• IPL (Intense Pulsed Light). Intense pulsed light, or IPL, was originally developed for use in dermatology. Brief, powerful bursts of light at specific wavelengths (in this case, between 500 and 800 nm) cause changes in blood vessels near the surface of the skin, raise skin temperature and eliminate problematic flora on the skin and eyes, all of which may have a beneficial effect on meibomian gland dysfunction. (Many devices capable of producing this effect are on the market, but a popular one is the Quadra Q4 produced by DermaMed Solutions [Lenni, Pennsylvania].)
Dr. Akpek says she uses IPL on a regular basis. “I find that it’s very effective in severe dry-eye cases with significant disease,” she says. “It’s effective for both anterior and posterior blepharitis, particularly for treating Demodex mites, which are more common than most physicians think. However, IPL can be painful, it mostly treats the lower lid, and it cannot be used on darkly pigmented individuals.” For more information, visit dermamedsolutions.com/spa_equipment/ intense_pulsed_light/overview/.
• BlephEx (RySurg; Palm Beach, Florida) BlephEx is a painless in-office procedure performed by the physician in which a handpiece spins a singleuse, disposable, medical-grade microsponge along the edge of the eyelids and lashes, removing scurf and debris and exfoliating the eyelids. The procedure typically lasts six to eight minutes and is well tolerated. It’s typically repeated at fourto six-month intervals.
Dr. Akpek notes that like IPL, BlephEx works best in more severe dry-eye cases. “BlephEx is a handheld device that removes inflammatory biofilm,” she explains. “It’s good for anterior or posterior blepharitis. I almost always use this to exfoliate the lid margin skin and better expose the gland orifices before performing other procedures.” For more information, visit rysurg.com.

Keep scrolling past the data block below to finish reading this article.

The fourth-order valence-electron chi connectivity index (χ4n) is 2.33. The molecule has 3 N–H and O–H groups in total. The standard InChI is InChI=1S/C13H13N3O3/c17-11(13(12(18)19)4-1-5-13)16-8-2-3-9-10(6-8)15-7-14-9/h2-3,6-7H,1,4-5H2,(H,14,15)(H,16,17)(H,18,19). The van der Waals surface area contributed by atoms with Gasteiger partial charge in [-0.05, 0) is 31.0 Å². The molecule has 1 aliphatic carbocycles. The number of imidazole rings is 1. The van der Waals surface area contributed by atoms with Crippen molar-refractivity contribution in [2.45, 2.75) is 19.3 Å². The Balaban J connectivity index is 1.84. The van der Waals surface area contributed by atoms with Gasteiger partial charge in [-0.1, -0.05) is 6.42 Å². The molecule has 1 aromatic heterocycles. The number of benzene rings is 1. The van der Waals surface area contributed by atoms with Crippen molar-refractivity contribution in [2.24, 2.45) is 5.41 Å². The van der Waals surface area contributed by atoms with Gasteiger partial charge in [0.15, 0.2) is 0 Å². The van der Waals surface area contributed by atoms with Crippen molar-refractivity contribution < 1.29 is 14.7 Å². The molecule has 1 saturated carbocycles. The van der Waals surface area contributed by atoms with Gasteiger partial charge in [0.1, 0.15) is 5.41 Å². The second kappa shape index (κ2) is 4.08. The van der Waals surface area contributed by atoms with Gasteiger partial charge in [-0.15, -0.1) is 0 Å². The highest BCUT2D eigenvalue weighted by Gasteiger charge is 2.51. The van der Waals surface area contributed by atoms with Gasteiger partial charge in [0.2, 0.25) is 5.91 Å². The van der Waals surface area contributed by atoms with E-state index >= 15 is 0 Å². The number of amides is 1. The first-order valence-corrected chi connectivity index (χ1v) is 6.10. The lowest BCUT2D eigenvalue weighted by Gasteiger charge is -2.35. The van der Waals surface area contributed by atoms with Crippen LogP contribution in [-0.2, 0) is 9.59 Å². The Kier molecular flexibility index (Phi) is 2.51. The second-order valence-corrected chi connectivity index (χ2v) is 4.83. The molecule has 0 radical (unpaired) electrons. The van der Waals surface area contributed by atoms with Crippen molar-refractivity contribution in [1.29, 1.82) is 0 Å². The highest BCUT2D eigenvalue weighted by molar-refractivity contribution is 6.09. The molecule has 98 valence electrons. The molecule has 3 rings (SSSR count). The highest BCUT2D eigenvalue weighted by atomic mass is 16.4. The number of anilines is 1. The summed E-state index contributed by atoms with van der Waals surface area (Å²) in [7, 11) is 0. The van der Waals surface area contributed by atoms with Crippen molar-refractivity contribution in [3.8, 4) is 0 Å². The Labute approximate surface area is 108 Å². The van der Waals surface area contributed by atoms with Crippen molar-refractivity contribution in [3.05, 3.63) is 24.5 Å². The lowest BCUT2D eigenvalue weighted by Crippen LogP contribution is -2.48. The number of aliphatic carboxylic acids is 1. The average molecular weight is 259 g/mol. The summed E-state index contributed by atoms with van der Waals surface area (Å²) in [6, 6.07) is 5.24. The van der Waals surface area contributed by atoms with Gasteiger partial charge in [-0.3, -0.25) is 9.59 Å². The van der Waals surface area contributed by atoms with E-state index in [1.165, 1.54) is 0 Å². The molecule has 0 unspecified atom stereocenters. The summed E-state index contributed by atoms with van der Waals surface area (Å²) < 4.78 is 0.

• Thermoflo (MIBO Medical Group, Dallas) The Thermoflo consists of a control unit and handpiece that delivers heat at 108 degrees F through a silver eye pad used with ultrasound gel applied to the tarsal conjunctiva. The control unit features an LCD touch-panel display that lets you adjust treatment time and settings.
Bruce Koffler, MD, medical director of Koffler Vision Group in Lexington, Kentucky, uses the Thermoflo. He says he places the heat paddle on each eye for 15 minutes. “After that we leave a heat mask on the patient’s eyes until I’m able to come to the room,” he says. “When I get in the room, I have a double-pronged paddle made of very smooth metal that goes in front and in back of the lid. I go right across the lid and apply gentle pressure to express some of the oils.
“I initially need to perform the procedure every six to eight weeks, while the patient continues doing daily lid hygiene with scrubbing and heat,” he notes. “Eventually I’ll do it three or four times a year and then move to semiannual treatments.
“The Thermoflo was affordable for our practice, and that’s allowed me to keep the out-of-pocket cost affordable for the patient,” he says. “We feel it’s a great compromise that gives us treatment availability at a reasonable price.” He adds that the Thermoflo unit has no disposable parts. “That’s a good thing,” he says. “We’re very happy with the Thermoflo.” For more information, visit mibomedicalgroup.com/mibothermoflo.html.
A Key Part of Treatment?
“Using these devices to reset the glands, I believe, is very important for the meibomian glands’ longevity,” notes Dr. Akpek. “They should be used on the glands before they atrophy. There’s no downside other than their expense. I’d use them on everybody if we could do them for free.
“In any case,” she adds, “if you’re dealing with very severe meibum-deficient dry eye, a combination of these treatments will probably work best for your patient.” REVIEW